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A tale of two regulators

The Bombay High Court recently dismissed a writ petition by an audit firm, challenging the jurisdiction of the Securities and Exchange Board (SEBI) to investigate the audit firm's role in the multi-crore Satyam accounting fraud. This once again raises questions about the functioning of regulators.

The case raises the issue of the power of one regulator (SEBI in this case) to regulate entities (the audit firm) which are ostensibly regulated by another regulator (Institute of Chartered Accountants of India, or ICAI).

The GTB precedent
But why should SEBI be so interested in intervening in this episode? To understand this, it would be pertinent to revisit the manner in which ICAI had handled the Global Trust Bank (GTB) case.

GTB went belly-up in 2004. Immediately, the ICAI began to look into the role of the auditors of GTB.

It was only in mid-2009 that the Disciplinary Committee of the ICAI was able to conclude the hearing. Subsequently, in early 2010, the Council of ICAI accepted the Report of the Disciplinary Committee and held one of the partners of the audit firm guilty of professional misconduct.

Immediately, the partner concerned filed a writ petition in the Delhi High Court. In April 2010, the Delhi High Court quashed the decision of the Council on technical grounds, saying that the ICAI had all along followed a wrong procedure!

The court ordered that the proceedings against the auditors would now recommence under the amended Section 21 of the Chartered Accountant Act before the Director (Discipline) who would proceed in the matter in accordance with the amended CA Act and CA Rules. To compound the misery of the ICAI, the court ordered as to costs of Rs. 10,000 to be paid by the ICAI within a period of four weeks.

Obviously, the efforts of ICAI over the past several years have come to naught. Once again, the matter has to be heard afresh under the new procedure or, the ICAI has to appeal in the Supreme Court. Either way, we are several years from punishing the guilty.

What is appalling is that the functioning of the GTB (and its auditors) had attracted the attention of the Joint Parliamentary Committee (JPC), set up to investigate the stock market scam in 2001. The fact that we are unable to punish the guilty 10 years later speaks volumes for the functioning of our regulators. No wonder it is a “remarkable co-incidence” that the auditors of GTB and Satyam are the same audit firm!

Questions for SEBI
This experience with ICAI could be disappointing. But does that justify SEBI's actions? Crucially, how competent is SEBI to deal with the issue?

The press note leading to the appointment of the Inspection Officer by SEBI in the Satyam case, points out inter alia, “The Securities and Exchange Board of India (the Board) is satisfied (emphasis supplied) that it is in the interest of investors and public interest to investigate into the affairs relating to buying, selling or dealing in the shares of Satyam Computer Services Ltd and more particularly to ascertain whether the provisions of the SEBI Act, 1992, and following Rules and Regulations made there under have been violated.”

What is crucial to note here is that the Board is “satisfied” to investigate into the affairs of Satyam. But under Section 11C of the SEBI Act an investigating officer can be appointed only when the Board has “reasonable ground to believe” that the emergent situation warrants the appointment of an investigating officer. To a lay reader the difference between “satisfied” and “reasonable ground to believe” may seem polemical. But in the eyes of law it is not. The Supreme Court in S Ganga Saran and Sons (P) Ltd, Calcutta, vs Income Tax Officer (1981 AIR 1363) in similar circumstances (but under the Income-Tax Act) went on to explain the difference between the two.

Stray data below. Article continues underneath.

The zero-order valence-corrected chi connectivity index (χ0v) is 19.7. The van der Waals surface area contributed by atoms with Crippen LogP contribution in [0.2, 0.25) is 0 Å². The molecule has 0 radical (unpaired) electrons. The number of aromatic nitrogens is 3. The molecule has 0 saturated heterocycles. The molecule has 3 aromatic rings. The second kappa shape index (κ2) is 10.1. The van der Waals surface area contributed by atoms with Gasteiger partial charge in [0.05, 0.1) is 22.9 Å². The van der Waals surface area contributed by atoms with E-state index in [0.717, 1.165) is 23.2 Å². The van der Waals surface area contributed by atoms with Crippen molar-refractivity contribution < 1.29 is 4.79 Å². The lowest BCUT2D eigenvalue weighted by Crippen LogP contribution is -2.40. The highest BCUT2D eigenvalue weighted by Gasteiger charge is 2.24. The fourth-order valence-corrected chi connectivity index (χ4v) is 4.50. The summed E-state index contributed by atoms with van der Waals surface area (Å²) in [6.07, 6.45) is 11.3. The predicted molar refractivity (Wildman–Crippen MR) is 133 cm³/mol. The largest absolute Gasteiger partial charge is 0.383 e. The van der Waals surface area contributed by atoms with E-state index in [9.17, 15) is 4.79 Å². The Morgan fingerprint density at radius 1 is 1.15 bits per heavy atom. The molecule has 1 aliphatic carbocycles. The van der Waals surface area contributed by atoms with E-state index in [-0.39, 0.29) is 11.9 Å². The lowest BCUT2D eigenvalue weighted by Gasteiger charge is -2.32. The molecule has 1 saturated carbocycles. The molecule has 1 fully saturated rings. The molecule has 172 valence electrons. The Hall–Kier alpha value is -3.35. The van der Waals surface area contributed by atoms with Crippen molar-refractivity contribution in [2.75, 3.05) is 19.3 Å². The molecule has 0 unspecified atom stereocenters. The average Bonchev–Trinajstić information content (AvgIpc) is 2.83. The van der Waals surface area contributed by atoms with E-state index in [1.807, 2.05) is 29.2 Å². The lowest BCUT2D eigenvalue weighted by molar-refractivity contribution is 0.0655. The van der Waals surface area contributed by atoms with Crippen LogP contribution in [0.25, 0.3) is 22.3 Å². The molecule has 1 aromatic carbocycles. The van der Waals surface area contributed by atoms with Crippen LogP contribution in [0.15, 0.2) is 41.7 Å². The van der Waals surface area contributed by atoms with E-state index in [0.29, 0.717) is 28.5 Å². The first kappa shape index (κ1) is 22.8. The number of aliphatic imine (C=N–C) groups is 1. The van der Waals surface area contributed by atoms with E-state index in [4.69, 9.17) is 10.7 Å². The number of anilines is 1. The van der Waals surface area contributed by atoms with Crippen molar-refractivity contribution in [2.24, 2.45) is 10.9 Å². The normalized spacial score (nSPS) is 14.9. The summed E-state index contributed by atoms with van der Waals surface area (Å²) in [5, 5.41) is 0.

The apex court observed: “The important words under Section 147(a) are “has reason to believe” and these words are stronger that the words “is satisfied”. The belief entertained by the Income Tax Officer must not be arbitrary or irrational. It must be reasonable or in other words it must be based on reasons, which are relevant and material.” In short, “satisfaction” is subjective and abhorred by law. In contrast “reasonable ground to believe” is objective and is the bedrock of modern administrative law. Therefore, it is doubtful if SEBI's appointment of the investigating officer in the Satyam case will survive even a cursory glance of the higher courts.

Limited Options
Even if it does, experts believe that SEBI under its own regulations can at best levy a penalty of Rs 25 crore on the delinquent firm. Given the magnitude of the scam, that would be small change. Alternatively, SEBI may ban the firm from auditing listed companies.

But even that is legally untenable, as under the Companies Act it is the shareholders who appoint such auditors. Such a ban may well pit SEBI against shareholders! In that case SEBI may be compelled to approach ICAI to cancel the certificate of practice of some partners of the audit firm in question. If that is the most likely outcome, why this rain dance?

Naturally, if ICAI is accused of playing ball with its members, SEBI's track record in regulating errant market players is no better. Nevertheless, we must ensure that strict walls are raised between regulators. But the moot point, given the quality of regulation in recent times is — does this matter?


Last modified on Sunday, 07 July 2013 07:36